Those who strongly opposed a nationwide ban also outpaced those who strongly supported it for the first time since 2015.
The results are just the latest to confirm a decreased appetite for the ban. At least three separate polls conducted in 2022 documented a decline in support for the policy, even in the immediate aftermath of the Uvalde school shooting.
Podcast: Monster Hunter Author Larry Correia on Defending the Second Amendment
By Stephen Gutowski
This week we’re trying something a little bit different.
Usually, we have a guest on to talk about a recent gun story we’ve been reporting on. I thought it would be a good time to shake things up a little bit. When New York Times best-selling fantasy author Larry Correia’s agent reached out about his new non-fiction book on the Second Amendment, it seemed like a good idea.
Plus, Contributing Writer Jake Fogleman and I discuss a Fifth Circuit panel’s decision to strike down the domestic violence restraining order gun ban.
You can listen to the show on your favorite podcasting app or by clicking here. Video of the show is available on our YouTube channel. As always, Reload Members get early access to the show on Sunday. The episode goes public on Monday.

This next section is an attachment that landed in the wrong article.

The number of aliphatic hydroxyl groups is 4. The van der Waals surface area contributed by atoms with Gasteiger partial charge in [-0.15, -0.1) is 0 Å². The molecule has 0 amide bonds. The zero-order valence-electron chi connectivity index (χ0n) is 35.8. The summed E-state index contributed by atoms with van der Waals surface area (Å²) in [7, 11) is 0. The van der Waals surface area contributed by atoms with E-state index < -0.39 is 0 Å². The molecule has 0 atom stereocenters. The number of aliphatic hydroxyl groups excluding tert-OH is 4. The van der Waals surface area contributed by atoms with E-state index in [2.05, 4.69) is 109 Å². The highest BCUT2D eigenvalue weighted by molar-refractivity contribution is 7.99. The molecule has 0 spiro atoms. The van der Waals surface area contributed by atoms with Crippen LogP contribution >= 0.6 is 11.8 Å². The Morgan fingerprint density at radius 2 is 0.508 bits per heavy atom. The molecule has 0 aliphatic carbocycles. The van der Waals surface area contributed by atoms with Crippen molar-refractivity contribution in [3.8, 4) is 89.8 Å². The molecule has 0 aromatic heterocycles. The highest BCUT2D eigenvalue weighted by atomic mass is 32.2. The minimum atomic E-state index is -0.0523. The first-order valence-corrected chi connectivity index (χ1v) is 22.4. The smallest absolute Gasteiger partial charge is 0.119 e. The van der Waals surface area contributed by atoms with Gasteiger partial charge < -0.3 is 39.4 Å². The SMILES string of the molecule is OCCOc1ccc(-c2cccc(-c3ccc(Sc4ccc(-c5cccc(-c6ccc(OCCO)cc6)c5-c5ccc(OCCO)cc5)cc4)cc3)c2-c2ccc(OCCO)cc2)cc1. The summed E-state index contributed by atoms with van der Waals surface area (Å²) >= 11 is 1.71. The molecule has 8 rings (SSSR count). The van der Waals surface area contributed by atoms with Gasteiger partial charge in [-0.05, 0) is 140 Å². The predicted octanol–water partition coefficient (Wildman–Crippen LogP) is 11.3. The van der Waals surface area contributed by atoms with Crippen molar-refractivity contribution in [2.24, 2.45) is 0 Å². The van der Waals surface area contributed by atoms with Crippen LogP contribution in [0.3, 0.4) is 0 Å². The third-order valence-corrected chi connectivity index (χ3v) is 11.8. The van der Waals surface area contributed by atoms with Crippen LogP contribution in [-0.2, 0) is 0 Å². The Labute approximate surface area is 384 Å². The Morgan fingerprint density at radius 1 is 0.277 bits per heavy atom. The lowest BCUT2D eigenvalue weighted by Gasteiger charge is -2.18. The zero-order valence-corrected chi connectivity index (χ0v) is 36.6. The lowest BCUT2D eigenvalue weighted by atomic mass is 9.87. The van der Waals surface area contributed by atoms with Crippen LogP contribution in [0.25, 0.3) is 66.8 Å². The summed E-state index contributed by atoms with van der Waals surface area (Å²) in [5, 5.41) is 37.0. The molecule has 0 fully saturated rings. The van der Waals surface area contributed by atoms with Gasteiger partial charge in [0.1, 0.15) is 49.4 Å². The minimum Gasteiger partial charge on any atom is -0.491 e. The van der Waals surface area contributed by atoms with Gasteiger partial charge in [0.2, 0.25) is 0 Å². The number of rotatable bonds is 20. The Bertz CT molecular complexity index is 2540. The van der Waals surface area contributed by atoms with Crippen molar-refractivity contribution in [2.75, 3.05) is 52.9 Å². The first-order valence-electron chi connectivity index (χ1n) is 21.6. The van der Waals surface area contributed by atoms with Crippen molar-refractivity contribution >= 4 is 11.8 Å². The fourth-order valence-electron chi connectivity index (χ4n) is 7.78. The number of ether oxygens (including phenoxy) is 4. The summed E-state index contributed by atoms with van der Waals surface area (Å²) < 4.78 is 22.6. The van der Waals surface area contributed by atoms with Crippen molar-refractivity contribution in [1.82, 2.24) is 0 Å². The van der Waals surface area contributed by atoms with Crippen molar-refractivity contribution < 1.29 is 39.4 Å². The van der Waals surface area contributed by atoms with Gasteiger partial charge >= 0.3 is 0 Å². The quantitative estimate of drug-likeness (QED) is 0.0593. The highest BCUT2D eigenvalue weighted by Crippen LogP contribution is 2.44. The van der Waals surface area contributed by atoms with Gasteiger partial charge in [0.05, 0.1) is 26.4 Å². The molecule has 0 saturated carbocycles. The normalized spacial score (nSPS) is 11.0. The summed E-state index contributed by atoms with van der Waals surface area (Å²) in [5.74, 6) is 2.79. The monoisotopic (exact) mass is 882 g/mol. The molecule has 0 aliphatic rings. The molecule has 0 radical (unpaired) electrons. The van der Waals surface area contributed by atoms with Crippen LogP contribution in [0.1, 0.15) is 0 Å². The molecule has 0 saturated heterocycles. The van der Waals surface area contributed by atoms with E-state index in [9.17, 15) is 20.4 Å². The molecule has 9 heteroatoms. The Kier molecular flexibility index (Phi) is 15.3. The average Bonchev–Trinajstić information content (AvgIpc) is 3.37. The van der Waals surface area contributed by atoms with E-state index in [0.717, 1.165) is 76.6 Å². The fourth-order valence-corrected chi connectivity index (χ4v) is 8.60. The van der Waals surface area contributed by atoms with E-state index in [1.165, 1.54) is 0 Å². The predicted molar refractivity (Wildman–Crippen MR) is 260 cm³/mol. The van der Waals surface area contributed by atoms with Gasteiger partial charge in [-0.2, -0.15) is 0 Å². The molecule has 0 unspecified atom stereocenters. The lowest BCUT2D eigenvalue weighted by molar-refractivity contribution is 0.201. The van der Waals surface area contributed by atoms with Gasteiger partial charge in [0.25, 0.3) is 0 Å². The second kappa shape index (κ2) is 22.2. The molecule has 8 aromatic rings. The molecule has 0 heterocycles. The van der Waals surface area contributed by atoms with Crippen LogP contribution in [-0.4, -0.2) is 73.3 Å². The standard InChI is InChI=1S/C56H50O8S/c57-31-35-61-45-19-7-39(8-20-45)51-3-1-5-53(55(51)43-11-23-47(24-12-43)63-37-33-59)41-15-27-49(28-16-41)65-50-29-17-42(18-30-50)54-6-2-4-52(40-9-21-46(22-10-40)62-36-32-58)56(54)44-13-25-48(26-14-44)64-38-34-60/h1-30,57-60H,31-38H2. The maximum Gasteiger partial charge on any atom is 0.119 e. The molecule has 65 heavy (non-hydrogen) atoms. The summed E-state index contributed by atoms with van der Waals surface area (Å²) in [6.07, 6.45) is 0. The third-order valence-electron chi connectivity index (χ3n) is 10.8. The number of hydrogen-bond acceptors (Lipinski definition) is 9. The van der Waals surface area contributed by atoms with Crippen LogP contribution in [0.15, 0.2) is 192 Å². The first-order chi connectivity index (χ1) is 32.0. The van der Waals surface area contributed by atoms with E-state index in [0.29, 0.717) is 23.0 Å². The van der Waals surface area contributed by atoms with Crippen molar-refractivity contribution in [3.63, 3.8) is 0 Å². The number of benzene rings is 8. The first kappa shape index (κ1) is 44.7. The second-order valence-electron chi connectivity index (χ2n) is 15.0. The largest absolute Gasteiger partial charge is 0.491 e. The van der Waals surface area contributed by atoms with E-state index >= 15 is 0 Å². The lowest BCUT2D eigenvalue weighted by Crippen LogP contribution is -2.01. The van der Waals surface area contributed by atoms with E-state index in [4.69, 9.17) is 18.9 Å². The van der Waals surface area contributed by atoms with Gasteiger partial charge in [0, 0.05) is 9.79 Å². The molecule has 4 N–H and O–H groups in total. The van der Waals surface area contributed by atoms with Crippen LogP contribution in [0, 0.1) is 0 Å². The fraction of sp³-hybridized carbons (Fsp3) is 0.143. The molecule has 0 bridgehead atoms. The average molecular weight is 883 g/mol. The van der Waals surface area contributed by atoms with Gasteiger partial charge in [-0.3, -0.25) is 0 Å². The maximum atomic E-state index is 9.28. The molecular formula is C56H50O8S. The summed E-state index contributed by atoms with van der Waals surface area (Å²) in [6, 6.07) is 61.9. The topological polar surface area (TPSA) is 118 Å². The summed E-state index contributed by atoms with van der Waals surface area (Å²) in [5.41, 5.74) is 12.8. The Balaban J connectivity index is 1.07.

A federal appeals court has found disarming people under domestic violence restraining orders unconstitutional, setting up a showdown at the Supreme Court. How will the justices react?
A three-judge panel of the Fifth Circuit unanimously vacated a Texas man’s conviction for possessing a gun while under a restraining order. They applied the standard the High Court handed down in New York State Rifle and Pistol Association v. Bruen and determined there was no historical analogue that matched the modern law’s purpose or methods.
“The Government fails to demonstrate that § 922(g)(8) ‘s restriction of the Second Amendment right fits within our Nation’s historical tradition of firearm regulation. The Government’s proffered analogues falter under one or both of the metrics the Supreme Court articulated in Bruen as the baseline for measuring ‘relevantly similar’ analogues: ‘how and why the regulations burden a law-abiding citizen’s right to armed self-defense,’” Judge Cory T. Wilson wrote for the panel in United States v. Rahimi. “As a result, § 922(g)(8) falls outside the class of firearm regulations countenanced by the Second Amendment.”
The ruling sets up a situation where a federal gun law is no longer in effect for Texas and Louisiana. The Department of Justice is unlikely to let that stand for long without asking the Supreme Court to intervene. And the Court tends to take the government’s appeals over everyone else.
I can see only two mitigating factors that might slow the case’s assent.
Outside The Reload
That’s it for this week in guns.
I’ll see you all next week.